Will Targeted Ads Determine Your Vote?

(Katarina Martins/ The McGill Policy Association)

(Katarina Martins/ The McGill Policy Association)

Even if you don’t regularly follow the news, you probably know by now that you’re being tracked on the Internet. Private companies like Google and Facebook collect your data and sell it to advertisers, who then target you with tailored ads that they think you’re most likely to click on. Often, we shrug this off as annoying but harmless, like when we’re searching for a pair of boots and then that same pair follows us across the Internet in the form of ads. But the use of targeted advertising for political campaigns has increased in the past few years and become more visible following the Cambridge Analytica scandal in the United States. With the Canadian federal elections coming up at the end of October, it’s worth examining whether targeted advertising may be silently influencing our political choices and putting our privacy at risk.

CBC News recently reported that 99, or almost one-third, of Canada’s MPs have trackers on their websites which can target visitors with specific ads. This means that anyone who visits an MP’s website will then be subject to political ads for that MP on the other websites that they visit and in their social media feeds. This includes people who visit the MP’s website for non-political reasons; they may be looking to ask questions about student loans, or hoping to apply for citizenship in Canada. Whatever the reason for visiting the MP’s page, they’ll be vulnerable to targeted advertising later on.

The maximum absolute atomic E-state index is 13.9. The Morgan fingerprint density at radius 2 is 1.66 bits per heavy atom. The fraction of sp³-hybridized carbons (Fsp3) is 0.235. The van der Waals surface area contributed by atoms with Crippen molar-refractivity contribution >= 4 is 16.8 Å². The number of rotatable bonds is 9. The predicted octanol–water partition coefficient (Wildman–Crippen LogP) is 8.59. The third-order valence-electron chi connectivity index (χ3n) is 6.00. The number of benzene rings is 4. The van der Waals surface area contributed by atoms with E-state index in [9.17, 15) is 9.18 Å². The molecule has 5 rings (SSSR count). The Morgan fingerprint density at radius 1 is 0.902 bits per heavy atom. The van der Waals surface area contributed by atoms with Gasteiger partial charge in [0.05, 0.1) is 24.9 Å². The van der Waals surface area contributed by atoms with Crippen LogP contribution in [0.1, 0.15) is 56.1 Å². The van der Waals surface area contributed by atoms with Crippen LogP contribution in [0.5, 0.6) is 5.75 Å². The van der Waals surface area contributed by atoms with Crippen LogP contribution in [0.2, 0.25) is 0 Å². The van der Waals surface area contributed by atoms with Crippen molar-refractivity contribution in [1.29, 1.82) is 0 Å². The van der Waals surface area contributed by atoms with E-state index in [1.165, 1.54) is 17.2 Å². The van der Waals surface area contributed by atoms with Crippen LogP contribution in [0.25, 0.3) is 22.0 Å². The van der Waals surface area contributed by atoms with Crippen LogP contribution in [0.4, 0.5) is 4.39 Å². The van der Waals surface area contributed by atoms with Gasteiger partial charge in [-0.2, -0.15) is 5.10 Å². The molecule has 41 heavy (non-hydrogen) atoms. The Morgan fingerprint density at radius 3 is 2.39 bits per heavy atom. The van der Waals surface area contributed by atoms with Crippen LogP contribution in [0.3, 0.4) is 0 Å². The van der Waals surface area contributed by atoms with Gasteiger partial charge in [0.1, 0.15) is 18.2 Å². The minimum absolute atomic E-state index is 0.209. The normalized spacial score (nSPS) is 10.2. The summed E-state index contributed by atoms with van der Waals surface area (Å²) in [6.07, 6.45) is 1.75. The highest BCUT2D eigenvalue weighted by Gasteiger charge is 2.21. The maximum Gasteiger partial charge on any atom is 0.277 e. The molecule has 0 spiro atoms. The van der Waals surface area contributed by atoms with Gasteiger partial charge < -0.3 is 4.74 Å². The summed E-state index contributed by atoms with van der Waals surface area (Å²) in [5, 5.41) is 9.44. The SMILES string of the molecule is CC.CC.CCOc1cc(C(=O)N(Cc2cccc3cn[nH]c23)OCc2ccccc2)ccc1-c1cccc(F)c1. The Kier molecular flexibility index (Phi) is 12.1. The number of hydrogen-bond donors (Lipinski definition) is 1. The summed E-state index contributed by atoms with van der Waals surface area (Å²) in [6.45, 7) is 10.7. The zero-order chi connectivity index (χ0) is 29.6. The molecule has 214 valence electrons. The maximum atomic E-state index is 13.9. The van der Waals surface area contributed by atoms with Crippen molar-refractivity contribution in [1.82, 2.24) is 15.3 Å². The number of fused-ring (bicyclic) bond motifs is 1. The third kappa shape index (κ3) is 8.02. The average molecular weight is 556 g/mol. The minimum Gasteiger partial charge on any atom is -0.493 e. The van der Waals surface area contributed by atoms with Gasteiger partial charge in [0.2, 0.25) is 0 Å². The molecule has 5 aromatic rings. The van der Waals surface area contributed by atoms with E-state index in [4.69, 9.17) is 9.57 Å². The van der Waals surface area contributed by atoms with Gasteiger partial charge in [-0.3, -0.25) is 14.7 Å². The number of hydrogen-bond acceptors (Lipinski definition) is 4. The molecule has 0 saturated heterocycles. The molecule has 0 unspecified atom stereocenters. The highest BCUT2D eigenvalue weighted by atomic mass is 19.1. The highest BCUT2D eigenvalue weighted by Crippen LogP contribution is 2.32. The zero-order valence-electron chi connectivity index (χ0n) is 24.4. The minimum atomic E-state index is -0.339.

In addition, The Globe and Mail recently reported that the federal parties are uploading the email addresses of voters to Facebook so that they can receive targeted political ads throughout their feeds. Using Facebook’s advertising system to match the email addresses with voters’ profiles, the parties can create a “custom audience” on Facebook that will receive ads in their newsfeeds from that party. Often the parties have obtained these addresses through knocking on doors or petitions, and voters are typically unaware that their information is going to be used in this way.

Aside from the concern that citizens are unknowingly being targeted by Canada’s elected officials and federal political parties, these practices raise questions about individual privacy. Canada has two major pieces of legislation which relate to privacy rights; one, the Privacy Act, allows people the right to access and collect the information that the government of Canada holds about them, while the other, The Personal Information Protection and Electronic Documents Act (PIPEDA), governs how private companies can collect, use and share personal information. However, as political parties are neither government agencies nor private businesses, they are generally seen as exempt from both laws. 

Citizens have no way of knowing how much of their information and data is being shared with private companies like Facebook (unless they send a request for their data to the respective parties). The MPs whose websites have trackers may not actually be aware of how much information they are letting tech companies obtain about their constituents. Furthermore, even if voters have consented in some way to having their data shared with Facebook, the information collected about them will most likely be used in an algorithm to predict which other Facebook users will likely be receptive to the same ads. In this way, the actions of Canada’s lawmakers can lead to potentially dangerous profiling and bias.

These practices aren’t limited to just one political party; the Liberals, the Conservatives and the NDP have all used custom audiences on Facebook to target voters with ads. If the parties were subject to Canada’s privacy laws, voters would have more control over their information. So far, the only attempt to change the parties’ exemption from these laws has been organized by Canadian businessman Jim Balsillie, who is pushing for both data governance regulations for political parties and a ban on online targeted advertising for elections. But until some changes are made, there’s a good chance you’ll be seeing a lot more political ads online in the run-up to this year’s federal elections.